Linux creator Linus Torvalds took the stage at Open Source Leadership Summit this week to share some of his secrets to success in building one of the world’s largest and most successful open source projects.
After 25 years of development, the Linux kernel last year reached more than 22 million lines of code with more than 5,000 developers from about 500 companies contributing, according to the 2016 Linux Kernel Development Report.
Getting to that point was a matter of evolution through trial and error, not “intelligent design,” Torvalds told Linux Foundation Executive Director Jim Zemlin, who interviewed him on stage. Kernel developers have built a network of trust within the community that allows for short development cycles and fast iteration as work happens in parallel.
“We have a very strong network and that’s why we can have 1,000 people involved in development,” Torvalds said. “You have a lot of people who have ideas of where things need to go and then you have a marketplace where you can try them out.”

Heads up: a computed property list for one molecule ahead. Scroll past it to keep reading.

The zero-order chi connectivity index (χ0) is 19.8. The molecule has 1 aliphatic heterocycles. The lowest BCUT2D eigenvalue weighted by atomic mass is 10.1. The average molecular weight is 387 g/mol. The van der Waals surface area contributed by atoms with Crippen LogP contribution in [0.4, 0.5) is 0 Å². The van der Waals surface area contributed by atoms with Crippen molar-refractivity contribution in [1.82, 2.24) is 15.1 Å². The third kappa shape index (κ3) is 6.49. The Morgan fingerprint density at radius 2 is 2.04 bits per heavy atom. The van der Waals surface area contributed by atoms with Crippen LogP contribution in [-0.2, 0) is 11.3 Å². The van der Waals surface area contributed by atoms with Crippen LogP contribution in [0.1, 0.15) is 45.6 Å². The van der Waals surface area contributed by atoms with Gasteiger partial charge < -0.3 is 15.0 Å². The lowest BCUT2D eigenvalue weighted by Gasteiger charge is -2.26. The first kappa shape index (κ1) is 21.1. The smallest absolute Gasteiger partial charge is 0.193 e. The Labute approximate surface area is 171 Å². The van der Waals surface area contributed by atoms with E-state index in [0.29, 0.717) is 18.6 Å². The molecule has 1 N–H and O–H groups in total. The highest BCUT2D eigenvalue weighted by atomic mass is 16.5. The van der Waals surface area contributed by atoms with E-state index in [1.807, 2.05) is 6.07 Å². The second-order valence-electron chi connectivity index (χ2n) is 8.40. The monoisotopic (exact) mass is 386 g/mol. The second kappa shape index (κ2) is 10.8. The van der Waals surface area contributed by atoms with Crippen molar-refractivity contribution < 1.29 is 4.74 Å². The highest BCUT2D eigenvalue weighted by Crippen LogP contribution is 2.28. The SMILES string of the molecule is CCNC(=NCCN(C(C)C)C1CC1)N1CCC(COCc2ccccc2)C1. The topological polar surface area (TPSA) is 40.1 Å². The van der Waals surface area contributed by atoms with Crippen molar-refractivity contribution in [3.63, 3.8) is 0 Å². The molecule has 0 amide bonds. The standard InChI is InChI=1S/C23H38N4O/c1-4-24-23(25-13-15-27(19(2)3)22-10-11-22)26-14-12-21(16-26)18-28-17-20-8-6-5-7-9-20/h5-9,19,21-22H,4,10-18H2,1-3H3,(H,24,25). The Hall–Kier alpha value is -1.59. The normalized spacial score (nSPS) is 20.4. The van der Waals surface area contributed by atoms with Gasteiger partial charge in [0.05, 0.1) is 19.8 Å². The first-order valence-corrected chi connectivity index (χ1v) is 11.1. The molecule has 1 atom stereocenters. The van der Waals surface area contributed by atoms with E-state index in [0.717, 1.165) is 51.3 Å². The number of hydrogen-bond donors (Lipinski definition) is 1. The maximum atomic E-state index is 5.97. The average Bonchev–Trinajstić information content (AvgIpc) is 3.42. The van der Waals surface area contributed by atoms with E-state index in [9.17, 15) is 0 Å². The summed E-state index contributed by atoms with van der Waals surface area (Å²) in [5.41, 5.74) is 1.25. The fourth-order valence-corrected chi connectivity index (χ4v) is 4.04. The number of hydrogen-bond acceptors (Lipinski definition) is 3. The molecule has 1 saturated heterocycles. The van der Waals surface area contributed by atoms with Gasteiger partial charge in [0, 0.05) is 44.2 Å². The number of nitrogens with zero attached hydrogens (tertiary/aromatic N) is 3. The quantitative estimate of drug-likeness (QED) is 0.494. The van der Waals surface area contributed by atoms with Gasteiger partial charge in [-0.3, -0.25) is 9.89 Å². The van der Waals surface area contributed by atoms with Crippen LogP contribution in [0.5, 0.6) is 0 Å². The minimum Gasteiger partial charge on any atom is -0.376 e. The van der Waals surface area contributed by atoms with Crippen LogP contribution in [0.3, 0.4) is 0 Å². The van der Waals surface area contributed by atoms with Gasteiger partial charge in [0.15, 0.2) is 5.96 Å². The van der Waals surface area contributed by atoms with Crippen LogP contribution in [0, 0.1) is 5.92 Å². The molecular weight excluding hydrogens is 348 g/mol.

After 25 years of trial and error, the project and the process have evolved to create the software that runs 98 percent of the world’s supercomputers, 75 percent of cloud-enabled enterprises, and most of the global financial markets. Linus created and leads the project, but its success is the result of the entire community’s work.
“I’m a huge believer in the 99 percent perspiration, 1 percent inspiration thing,” Torvalds said.
“The innovation this industry talks about so much is bullshit. Anybody can innovate. Screw that, it’s meaningless,” he said. “99 percent of it is: Get the work done.”
Watch the full conversation, below.
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